We are delighted to welcome Teddy Cheung, from the National Academy of Sciences, and resident at the Naval Research Laboratory in Washington DC, to give a guest blog post today. Teddy is first author of a paper describing the discovery of the most distant X-ray jet detected to date. Here, he explains some of the background story behind this discovery.

When I started graduate school in 1999 at Brandeis University, exciting discoveries were being made down the road in Cambridge, Massachusetts, with the then newly launched Chandra X-ray Observatory. The first Chandra image unexpectedly revealed a bright X-ray jet from a distant quasar (http://chandra.harvard.edu/press/99_releases/press_082399.html) and the research groups at SAO and MIT were puzzling over it. But it took me leaving Boston to find my eventual connection.

I spent the summer of 2000 at the Space Telescope Science Institute in Baltimore, Maryland, wanting to learn something entirely new and took on a project in Meg Urry's group studying the galaxies of BL Lac objects (a type of cousin to the quasars) using ground-based near-infrared data. Coincidentally, I shared an office with another graduate student working with Dr. Urry for the summer, Fabrizio Tavecchio from Italy, and they were at that time puzzling over the same Chandra jet detection. Little did I appreciate at the time, that this visit to Baltimore would lead back to my eventual PhD project at Brandeis on the Chandra quasar jets.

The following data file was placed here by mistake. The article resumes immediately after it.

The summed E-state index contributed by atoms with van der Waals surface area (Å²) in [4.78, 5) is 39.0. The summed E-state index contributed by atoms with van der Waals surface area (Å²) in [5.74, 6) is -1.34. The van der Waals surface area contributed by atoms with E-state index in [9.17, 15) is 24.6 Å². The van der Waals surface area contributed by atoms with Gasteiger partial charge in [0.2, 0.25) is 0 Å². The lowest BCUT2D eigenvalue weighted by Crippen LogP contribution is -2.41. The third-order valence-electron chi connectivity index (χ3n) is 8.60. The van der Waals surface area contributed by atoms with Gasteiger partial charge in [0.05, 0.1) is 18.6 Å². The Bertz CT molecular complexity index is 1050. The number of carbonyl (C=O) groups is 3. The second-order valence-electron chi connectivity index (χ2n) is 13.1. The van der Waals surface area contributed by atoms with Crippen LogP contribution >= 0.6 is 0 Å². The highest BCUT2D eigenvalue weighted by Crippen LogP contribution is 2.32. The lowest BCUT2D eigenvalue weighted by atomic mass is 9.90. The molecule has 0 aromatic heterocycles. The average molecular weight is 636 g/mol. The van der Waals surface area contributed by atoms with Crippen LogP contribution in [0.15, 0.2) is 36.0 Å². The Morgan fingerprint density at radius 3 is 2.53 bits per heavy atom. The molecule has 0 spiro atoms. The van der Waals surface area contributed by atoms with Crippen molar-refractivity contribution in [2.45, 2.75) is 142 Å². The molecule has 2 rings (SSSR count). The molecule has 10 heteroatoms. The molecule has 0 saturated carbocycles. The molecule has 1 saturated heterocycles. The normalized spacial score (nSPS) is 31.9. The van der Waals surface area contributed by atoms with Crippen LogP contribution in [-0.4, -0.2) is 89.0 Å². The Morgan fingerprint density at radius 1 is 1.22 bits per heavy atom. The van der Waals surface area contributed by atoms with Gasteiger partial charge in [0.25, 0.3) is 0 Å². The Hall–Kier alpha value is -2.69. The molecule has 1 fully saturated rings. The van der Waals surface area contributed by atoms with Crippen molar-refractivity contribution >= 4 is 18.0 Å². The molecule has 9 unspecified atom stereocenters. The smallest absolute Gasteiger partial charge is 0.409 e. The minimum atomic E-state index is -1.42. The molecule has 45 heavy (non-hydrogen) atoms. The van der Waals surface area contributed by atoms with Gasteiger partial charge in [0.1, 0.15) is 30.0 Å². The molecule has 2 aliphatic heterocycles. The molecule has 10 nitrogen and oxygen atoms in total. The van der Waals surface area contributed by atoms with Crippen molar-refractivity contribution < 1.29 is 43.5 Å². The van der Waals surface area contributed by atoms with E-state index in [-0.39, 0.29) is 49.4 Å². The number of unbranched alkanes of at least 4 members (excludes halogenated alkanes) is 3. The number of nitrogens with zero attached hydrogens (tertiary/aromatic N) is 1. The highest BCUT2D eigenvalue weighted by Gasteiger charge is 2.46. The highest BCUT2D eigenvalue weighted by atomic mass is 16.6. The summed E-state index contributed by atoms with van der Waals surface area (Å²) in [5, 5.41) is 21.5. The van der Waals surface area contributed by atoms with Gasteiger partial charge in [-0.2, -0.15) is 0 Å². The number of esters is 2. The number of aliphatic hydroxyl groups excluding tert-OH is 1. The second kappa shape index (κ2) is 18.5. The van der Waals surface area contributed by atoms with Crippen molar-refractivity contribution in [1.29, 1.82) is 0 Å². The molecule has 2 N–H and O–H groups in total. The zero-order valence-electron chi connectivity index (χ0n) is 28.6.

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Meet An Astronomer: Pat Slane

Jun
20

Pat Slane, a scientist at the Harvard-Smithsonian Center for Astrophysics, is a very busy guy. In addition to being the head of Chandra's Mission Planning group, he also conducts his own independent research into the study of supernova remnants and neutron stars (the aftermath of the massive stars that have exploded.) He also takes the time to participate in outreach, including heading up the "Stop for Science" project. Despite his hectic schedule, Pat sat down with the Chandra blog to discuss how he got where he is today in his career.

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Women in the High-Energy Universe: April Jubett

Mar
28

April Jubett creates animations and videos to help explain Chandra’s discoveries in a visual way. Her work shows up most frequently as podcasts and short animations on the Chandra website.

Black Hole

I have always been interested in art and science, and the many connections between them. It started unconsciously, with a curiosity about the natural world around me and a fondness for drawing and trying to capture that world while learning more about it. When I found out that there are whole careers built on exploring the beauty and mystery of the universe, I thought, "Yeah, I can do that".